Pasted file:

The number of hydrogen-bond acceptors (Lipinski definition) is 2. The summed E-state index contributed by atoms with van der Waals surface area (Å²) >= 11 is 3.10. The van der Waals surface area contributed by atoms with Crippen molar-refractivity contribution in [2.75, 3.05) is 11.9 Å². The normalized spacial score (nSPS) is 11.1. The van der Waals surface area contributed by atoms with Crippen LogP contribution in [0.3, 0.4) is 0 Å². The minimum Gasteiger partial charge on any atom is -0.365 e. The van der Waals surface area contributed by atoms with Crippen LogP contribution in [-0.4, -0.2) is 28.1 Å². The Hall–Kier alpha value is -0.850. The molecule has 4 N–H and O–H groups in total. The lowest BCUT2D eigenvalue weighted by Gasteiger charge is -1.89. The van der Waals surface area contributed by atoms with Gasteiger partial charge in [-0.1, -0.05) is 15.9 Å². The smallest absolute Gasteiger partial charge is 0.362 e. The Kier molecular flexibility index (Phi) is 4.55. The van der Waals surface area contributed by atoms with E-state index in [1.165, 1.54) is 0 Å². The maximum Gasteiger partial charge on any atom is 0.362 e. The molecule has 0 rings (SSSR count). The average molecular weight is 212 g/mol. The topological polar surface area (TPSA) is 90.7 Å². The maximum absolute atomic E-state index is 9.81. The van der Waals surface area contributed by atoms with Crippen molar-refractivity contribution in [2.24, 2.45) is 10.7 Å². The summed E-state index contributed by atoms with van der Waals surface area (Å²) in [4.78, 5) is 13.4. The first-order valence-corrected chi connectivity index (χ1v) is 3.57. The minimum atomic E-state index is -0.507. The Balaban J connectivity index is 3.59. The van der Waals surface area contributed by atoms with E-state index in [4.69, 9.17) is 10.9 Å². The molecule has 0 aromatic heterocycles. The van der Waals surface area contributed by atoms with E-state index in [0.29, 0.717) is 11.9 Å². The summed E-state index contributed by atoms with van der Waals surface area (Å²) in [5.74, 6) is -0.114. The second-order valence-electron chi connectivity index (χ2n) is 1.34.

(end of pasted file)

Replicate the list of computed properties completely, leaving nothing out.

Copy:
The number of hydrogen-bond acceptors (Lipinski definition) is 2. The summed E-state index contributed by atoms with van der Waals surface area (Å²) >= 11 is 3.10. The van der Waals surface area contributed by atoms with Crippen molar-refractivity contribution in [2.75, 3.05) is 11.9 Å². The normalized spacial score (nSPS) is 11.1. The van der Waals surface area contributed by atoms with Crippen LogP contribution in [0.3, 0.4) is 0 Å². The minimum Gasteiger partial charge on any atom is -0.365 e. The van der Waals surface area contributed by atoms with Crippen LogP contribution in [-0.4, -0.2) is 28.1 Å². The Hall–Kier alpha value is -0.850. The molecule has 4 N–H and O–H groups in total. The lowest BCUT2D eigenvalue weighted by Gasteiger charge is -1.89. The van der Waals surface area contributed by atoms with Gasteiger partial charge in [-0.1, -0.05) is 15.9 Å². The smallest absolute Gasteiger partial charge is 0.362 e. The Kier molecular flexibility index (Phi) is 4.55. The van der Waals surface area contributed by atoms with E-state index in [1.165, 1.54) is 0 Å². The maximum Gasteiger partial charge on any atom is 0.362 e. The molecule has 0 rings (SSSR count). The average molecular weight is 212 g/mol. The topological polar surface area (TPSA) is 90.7 Å². The maximum absolute atomic E-state index is 9.81. The van der Waals surface area contributed by atoms with Crippen molar-refractivity contribution in [2.24, 2.45) is 10.7 Å². The summed E-state index contributed by atoms with van der Waals surface area (Å²) in [4.78, 5) is 13.4. The first-order valence-corrected chi connectivity index (χ1v) is 3.57. The minimum atomic E-state index is -0.507. The Balaban J connectivity index is 3.59. The van der Waals surface area contributed by atoms with E-state index in [4.69, 9.17) is 10.9 Å². The molecule has 0 aromatic heterocycles. The van der Waals surface area contributed by atoms with E-state index in [0.29, 0.717) is 11.9 Å². The summed E-state index contributed by atoms with van der Waals surface area (Å²) in [5.74, 6) is -0.114. The second-order valence-electron chi connectivity index (χ2n) is 1.34.